In Webinar #2 of the 2021 OSU Small Ruminant Webinar Series, Dr. Alejandro Relling reviews the objectives and methods of an ongoing research project evaluating alternative fiber sources for gestating ewes. For those interested in following the remainder of our 2021 OSU Small Ruminant Webinar Series, be sure to register here.
In Webinar #2 of the 2021 OSU Small Ruminant Webinar Series, Dr. Alejandro Relling reviews the objectives and methods of an ongoing research project evaluating alternative fiber sources for growing lambs. As forage prices increase, alternative sources of fiber may be considered for lamb finishing diets as a means to decrease the cost of production. For those interested in following the remainder of our 2021 OSU Small Ruminant Webinar Series, be sure to register here.
In Webinar #1 of the 2021 OSU Small Ruminant Webinar Series, Tim Barnes presented on the development, design, and importance of providing a creep feed area for young lambs and kids. This is an important management tool that can be used to maximize lamb and kid growth. Location, feeder design, entry gate options, and ventilation are considerations for commercial or purebred flocks. For those interested in following the remainder of our 2021 OSU Small Ruminant Webinar Series, be sure to register here.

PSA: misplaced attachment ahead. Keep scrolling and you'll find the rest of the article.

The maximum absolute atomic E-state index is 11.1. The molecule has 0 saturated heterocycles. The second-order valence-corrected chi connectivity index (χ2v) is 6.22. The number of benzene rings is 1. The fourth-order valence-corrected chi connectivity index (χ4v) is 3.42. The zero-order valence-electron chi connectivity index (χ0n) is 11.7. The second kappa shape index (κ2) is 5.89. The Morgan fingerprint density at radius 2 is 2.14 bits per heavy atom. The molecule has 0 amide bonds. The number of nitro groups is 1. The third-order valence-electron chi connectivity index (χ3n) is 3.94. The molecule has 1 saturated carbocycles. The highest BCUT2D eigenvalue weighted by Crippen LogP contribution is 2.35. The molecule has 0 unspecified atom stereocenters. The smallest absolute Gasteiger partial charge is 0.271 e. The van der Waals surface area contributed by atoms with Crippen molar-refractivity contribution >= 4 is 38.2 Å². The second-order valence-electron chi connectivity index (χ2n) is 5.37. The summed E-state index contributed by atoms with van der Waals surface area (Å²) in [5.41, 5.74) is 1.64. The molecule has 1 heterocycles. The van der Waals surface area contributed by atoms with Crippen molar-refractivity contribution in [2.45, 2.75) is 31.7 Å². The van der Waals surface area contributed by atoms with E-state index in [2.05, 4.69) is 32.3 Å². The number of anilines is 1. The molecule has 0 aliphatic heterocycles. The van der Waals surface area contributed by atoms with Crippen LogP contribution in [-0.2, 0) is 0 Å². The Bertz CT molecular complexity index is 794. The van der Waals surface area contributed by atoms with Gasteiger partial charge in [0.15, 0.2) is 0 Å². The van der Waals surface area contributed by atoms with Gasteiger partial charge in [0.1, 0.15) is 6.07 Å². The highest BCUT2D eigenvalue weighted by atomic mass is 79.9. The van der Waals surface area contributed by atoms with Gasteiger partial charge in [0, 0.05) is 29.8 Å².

In Webinar #1 of the 2021 OSU Small Ruminant Webinar Series, Brady Campbell presented on Small Ruminant Management: Colostrum and Milk. This ten minute segment covers the importance of colostrum for newborns, sourcing and storing colostrum and milk, and choosing appropriate methods of administering aid if young need assistance. For those interested in following the remainder of our 2021 OSU Small Ruminant Webinar Series, be sure to register here.
Dr. Dan Morrical, Extension Sheep Specialist, Iowa State University
(Excerpt previously published during the 2017 Virginia Shepherd’s Symposium)
Sheep nutrition and feeding is extremely critical to the success or failure of the ewe flock enterprise. As shepherds our task is to provide balanced rations to meet the ewe’s nutrient requirements on the least costly basis. Feed costs account for half the cost of producing lamb and wool. Therefore, cost control must always be foremost in the shepherd’s mind. Sheep enterprises face a greater challenge in meeting needs of the flock because of the large within flock and between flock variations. This paper reflects the general guidelines for feeding ewes; however, each operation must adapt and modify these guidelines for their specific operation.
The amount of nutrients the sheep require is affected by several factors. These include ewe age and weight along with Continue reading
William ‘Terry’ Halleran, Agronomy Specialist: Hickory County, University of Missouri
(Previously published in Progressive Forage: August 31, 2017)
Many times over my past years as an agriculture educator and so-called “expert” in the field, I have been asked, “What do you think my hay is worth?” or “How much should I give for hay this year?” Oftentimes, sight unseen or with very limited information to base my response on, they expect a precise answer. Can’t do it.
Hay is often priced by what your neighbor is selling it for down the road. After all, if their price is cheaper than yours, they will probably make the sale before you. But are the consumers really getting what they paid for?
Let’s begin by asking a few questions and try to guide you down the road to consider Continue reading